Jan 18 2013

Why We Fly in V Formation

Published by at 7:20 am under Bird Behavior,Tenth Page

Why do swans, geese, and ducks fly in V formation?

Because it makes their journey easier.

Everything that flies experiences turbulence that slows it down.  Some of the turbulence is created by the act of flying.  For instance, during lift cones of swirling air called vortices roll off the wingtips and induce drag.

Here’s a dramatic NASA photo of a wingtip vortex, enhanced by red smoke.

 

The right and left wing vortices swirl in opposite directions — the left spins clockwise, the right counter-clockwise — resulting in two trailing swirls behind the airplane or bird.  Click here and here for videos.

The induced drag is especially hard on large or heavy birds (swans and geese) and birds with small wings relative to their size (ducks) so these birds line up in Vs to reduce the turbulence.

Here’s how it works.

In the photo below, four tundra swans are flying in the direction of the blue arrow.  Behind the leader, the blue lines show that each bird has its right wingtip in line with the left wingtip of the bird ahead of it.

 

Now I’ll draw the vortices and their spinning directions using blue for the left wing, red for the right wing.  Blue/left spins clockwise.  Red/right spins counter-clockwise.

When the blue vortex meets the red vortex at the wingtip, they cancel each other out.   By lining up in this fashion, each bird has one wing that experiences less turbulence.  That makes it easier to fly.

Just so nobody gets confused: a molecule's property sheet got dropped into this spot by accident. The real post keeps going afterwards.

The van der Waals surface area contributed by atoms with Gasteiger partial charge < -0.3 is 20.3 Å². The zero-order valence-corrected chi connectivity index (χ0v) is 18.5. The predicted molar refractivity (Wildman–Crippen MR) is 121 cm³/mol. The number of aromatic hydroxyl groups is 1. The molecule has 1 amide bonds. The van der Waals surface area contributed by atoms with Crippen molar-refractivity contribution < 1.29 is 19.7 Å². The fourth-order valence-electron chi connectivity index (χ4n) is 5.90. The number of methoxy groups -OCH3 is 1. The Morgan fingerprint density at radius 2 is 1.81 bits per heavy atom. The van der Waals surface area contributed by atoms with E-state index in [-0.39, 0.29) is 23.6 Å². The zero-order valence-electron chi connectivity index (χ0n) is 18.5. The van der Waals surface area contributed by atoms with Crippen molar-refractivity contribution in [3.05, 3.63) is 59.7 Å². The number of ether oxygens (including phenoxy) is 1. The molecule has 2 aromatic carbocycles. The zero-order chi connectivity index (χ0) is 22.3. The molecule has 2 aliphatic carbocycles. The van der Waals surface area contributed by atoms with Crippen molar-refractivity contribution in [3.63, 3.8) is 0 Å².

The lead bird is out there alone, though.  He’s the only one who gets no assistance so he tires before the rest of the flock.  The flock solves this by changing leaders when the first one needs to rest.  The lead bird drops back into the V and another bird takes his place.

Long, long ago birds solved the problem of wingtip turbulence.  When we invented airplanes we found out what it was all about.

 

(Credits:
Photo of tundra swans in blue sky by Chuck Tague.  Line of tundra swans by Marcy Cunkelman.  Red vortex photo by NASA via Wikimedia Commons; click on the image to see the original.
Today’s Tenth Page is inspired by a diagram on page 123 of Ornithology by Frank B. Gill.
)

7 responses so far

7 Responses to “Why We Fly in V Formation”

  1. aristarkhoson 18 Jan 2013 at 7:41 am

    Thanks for the technical explanation. My question is why the V usually has a longer line on side than the other. Like a large tick mark. I am not sure if it a usual formation, ot is something I noticed while watching parts of a documentary called Winged Migration.

  2. Kate St. Johnon 18 Jan 2013 at 8:12 am

    I have a theory about one longer side than the other: If it’s a very large flock the width of the V would be too great to be practical. …But who knows?

  3. George Bercikon 18 Jan 2013 at 11:33 am

    Someone needs to explain this to the Sandhill Cranes.

  4. Kate St. Johnon 03 Feb 2013 at 3:52 pm

    Wow! David. That’s really cool! The book didn’t mention the pressure wave so this adds a whole new aspect. … I have seen the V’s break up the way you describe. Very cool.

  5. Kate St. Johnon 15 Jan 2014 at 4:30 pm

    New research as of January 2014, published in USA Today

  6. Carolynon 07 Jun 2014 at 5:06 pm

    I was very puzzled to find a flock of a dozen or so geese passing over my neighborhood this morning…in V-formation. Do geese ever fly this way when they are not migrating? I thought that these birds would have separated two-by-two months ago, and be busy now, raising their individual broods. Could this flock be from the still thawing Great Lakes? Possibly yearling birds who haven’t found mates yet?

  7. Kate St. Johnon 07 Jun 2014 at 6:48 pm

    Carolyn, Canada geese don’t breed until they are two years old so the group you saw may have been the “teenagers.” They will fly in formation when they’re moving to different feeding areas because the V formation is more efficient (as the article describes).

Comments RSS

Leave a Reply

Bird Stories from OnQ